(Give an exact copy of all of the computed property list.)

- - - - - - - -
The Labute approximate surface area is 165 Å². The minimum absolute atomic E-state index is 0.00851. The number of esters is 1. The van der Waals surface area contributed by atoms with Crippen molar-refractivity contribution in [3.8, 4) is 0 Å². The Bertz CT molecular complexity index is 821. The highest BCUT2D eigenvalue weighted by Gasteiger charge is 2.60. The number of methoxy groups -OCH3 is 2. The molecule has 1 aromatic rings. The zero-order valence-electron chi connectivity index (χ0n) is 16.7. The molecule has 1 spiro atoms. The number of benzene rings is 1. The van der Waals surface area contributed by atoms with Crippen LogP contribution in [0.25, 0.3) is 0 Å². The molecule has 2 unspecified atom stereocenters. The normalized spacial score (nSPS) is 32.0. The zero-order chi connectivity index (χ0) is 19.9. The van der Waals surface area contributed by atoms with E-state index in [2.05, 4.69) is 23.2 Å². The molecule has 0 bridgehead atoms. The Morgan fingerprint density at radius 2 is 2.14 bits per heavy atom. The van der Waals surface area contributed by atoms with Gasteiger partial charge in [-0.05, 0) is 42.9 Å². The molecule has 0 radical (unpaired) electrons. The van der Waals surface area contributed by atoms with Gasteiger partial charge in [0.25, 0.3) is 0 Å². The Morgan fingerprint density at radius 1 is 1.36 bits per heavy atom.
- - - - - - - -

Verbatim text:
The Labute approximate surface area is 165 Å². The minimum absolute atomic E-state index is 0.00851. The number of esters is 1. The van der Waals surface area contributed by atoms with Crippen molar-refractivity contribution in [3.8, 4) is 0 Å². The Bertz CT molecular complexity index is 821. The highest BCUT2D eigenvalue weighted by Gasteiger charge is 2.60. The number of methoxy groups -OCH3 is 2. The molecule has 1 aromatic rings. The zero-order valence-electron chi connectivity index (χ0n) is 16.7. The molecule has 1 spiro atoms. The number of benzene rings is 1. The van der Waals surface area contributed by atoms with Crippen LogP contribution in [0.25, 0.3) is 0 Å². The molecule has 2 unspecified atom stereocenters. The normalized spacial score (nSPS) is 32.0. The zero-order chi connectivity index (χ0) is 19.9. The van der Waals surface area contributed by atoms with E-state index in [2.05, 4.69) is 23.2 Å². The molecule has 0 bridgehead atoms. The Morgan fingerprint density at radius 2 is 2.14 bits per heavy atom. The van der Waals surface area contributed by atoms with Gasteiger partial charge in [-0.05, 0) is 42.9 Å². The molecule has 0 radical (unpaired) electrons. The van der Waals surface area contributed by atoms with Gasteiger partial charge in [0.25, 0.3) is 0 Å². The Morgan fingerprint density at radius 1 is 1.36 bits per heavy atom.